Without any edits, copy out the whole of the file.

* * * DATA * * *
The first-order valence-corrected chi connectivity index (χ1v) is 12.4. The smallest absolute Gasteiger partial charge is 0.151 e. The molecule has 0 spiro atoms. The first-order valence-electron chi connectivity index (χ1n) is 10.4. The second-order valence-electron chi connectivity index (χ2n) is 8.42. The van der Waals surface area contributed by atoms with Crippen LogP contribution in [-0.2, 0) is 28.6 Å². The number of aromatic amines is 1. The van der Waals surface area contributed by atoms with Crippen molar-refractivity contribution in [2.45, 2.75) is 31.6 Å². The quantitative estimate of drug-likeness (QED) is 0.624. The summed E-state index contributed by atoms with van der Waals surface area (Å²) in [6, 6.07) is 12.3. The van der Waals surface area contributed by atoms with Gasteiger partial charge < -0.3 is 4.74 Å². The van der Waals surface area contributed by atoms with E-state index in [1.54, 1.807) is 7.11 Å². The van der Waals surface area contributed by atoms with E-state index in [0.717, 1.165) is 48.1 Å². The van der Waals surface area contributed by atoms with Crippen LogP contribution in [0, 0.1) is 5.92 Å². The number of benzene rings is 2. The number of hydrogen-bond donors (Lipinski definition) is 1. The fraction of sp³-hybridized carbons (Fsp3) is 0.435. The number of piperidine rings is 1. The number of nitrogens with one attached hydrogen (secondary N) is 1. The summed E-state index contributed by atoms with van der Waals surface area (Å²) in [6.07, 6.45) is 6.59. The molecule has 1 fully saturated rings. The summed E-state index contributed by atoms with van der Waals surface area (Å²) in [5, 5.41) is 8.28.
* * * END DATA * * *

The first-order valence-corrected chi connectivity index (χ1v) is 12.4. The smallest absolute Gasteiger partial charge is 0.151 e. The molecule has 0 spiro atoms. The first-order valence-electron chi connectivity index (χ1n) is 10.4. The second-order valence-electron chi connectivity index (χ2n) is 8.42. The van der Waals surface area contributed by atoms with Crippen LogP contribution in [-0.2, 0) is 28.6 Å². The number of aromatic amines is 1. The van der Waals surface area contributed by atoms with Crippen molar-refractivity contribution in [2.45, 2.75) is 31.6 Å². The quantitative estimate of drug-likeness (QED) is 0.624. The summed E-state index contributed by atoms with van der Waals surface area (Å²) in [6, 6.07) is 12.3. The van der Waals surface area contributed by atoms with Gasteiger partial charge < -0.3 is 4.74 Å². The van der Waals surface area contributed by atoms with E-state index in [1.54, 1.807) is 7.11 Å². The van der Waals surface area contributed by atoms with E-state index in [0.717, 1.165) is 48.1 Å². The van der Waals surface area contributed by atoms with Crippen LogP contribution in [0, 0.1) is 5.92 Å². The number of benzene rings is 2. The number of hydrogen-bond donors (Lipinski definition) is 1. The fraction of sp³-hybridized carbons (Fsp3) is 0.435. The number of piperidine rings is 1. The number of nitrogens with one attached hydrogen (secondary N) is 1. The summed E-state index contributed by atoms with van der Waals surface area (Å²) in [6.07, 6.45) is 6.59. The molecule has 1 fully saturated rings. The summed E-state index contributed by atoms with van der Waals surface area (Å²) in [5, 5.41) is 8.28.